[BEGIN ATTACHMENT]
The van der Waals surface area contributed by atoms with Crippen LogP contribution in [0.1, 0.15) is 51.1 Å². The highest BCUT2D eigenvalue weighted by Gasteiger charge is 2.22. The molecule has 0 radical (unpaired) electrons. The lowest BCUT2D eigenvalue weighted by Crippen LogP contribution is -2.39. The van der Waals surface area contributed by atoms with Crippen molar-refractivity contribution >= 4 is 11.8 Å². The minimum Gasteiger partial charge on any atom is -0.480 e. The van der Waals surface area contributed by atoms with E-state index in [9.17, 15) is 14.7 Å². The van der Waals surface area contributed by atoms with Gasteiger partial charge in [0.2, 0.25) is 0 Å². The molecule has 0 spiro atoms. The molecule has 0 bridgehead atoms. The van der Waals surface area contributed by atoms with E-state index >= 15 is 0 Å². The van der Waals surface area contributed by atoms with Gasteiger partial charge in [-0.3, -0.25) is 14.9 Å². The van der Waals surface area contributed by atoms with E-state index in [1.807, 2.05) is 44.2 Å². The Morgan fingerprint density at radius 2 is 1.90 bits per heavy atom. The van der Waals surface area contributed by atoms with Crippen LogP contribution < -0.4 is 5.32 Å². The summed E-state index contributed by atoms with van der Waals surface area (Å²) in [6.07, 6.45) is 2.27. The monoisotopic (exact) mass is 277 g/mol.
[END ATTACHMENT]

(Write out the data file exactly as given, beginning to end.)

The van der Waals surface area contributed by atoms with Crippen LogP contribution in [0.1, 0.15) is 51.1 Å². The highest BCUT2D eigenvalue weighted by Gasteiger charge is 2.22. The molecule has 0 radical (unpaired) electrons. The lowest BCUT2D eigenvalue weighted by Crippen LogP contribution is -2.39. The van der Waals surface area contributed by atoms with Crippen molar-refractivity contribution >= 4 is 11.8 Å². The minimum Gasteiger partial charge on any atom is -0.480 e. The van der Waals surface area contributed by atoms with E-state index in [9.17, 15) is 14.7 Å². The van der Waals surface area contributed by atoms with Gasteiger partial charge in [0.2, 0.25) is 0 Å². The molecule has 0 spiro atoms. The molecule has 0 bridgehead atoms. The van der Waals surface area contributed by atoms with E-state index >= 15 is 0 Å². The van der Waals surface area contributed by atoms with Gasteiger partial charge in [-0.3, -0.25) is 14.9 Å². The van der Waals surface area contributed by atoms with E-state index in [1.807, 2.05) is 44.2 Å². The Morgan fingerprint density at radius 2 is 1.90 bits per heavy atom. The van der Waals surface area contributed by atoms with Crippen LogP contribution < -0.4 is 5.32 Å². The summed E-state index contributed by atoms with van der Waals surface area (Å²) in [6.07, 6.45) is 2.27. The monoisotopic (exact) mass is 277 g/mol.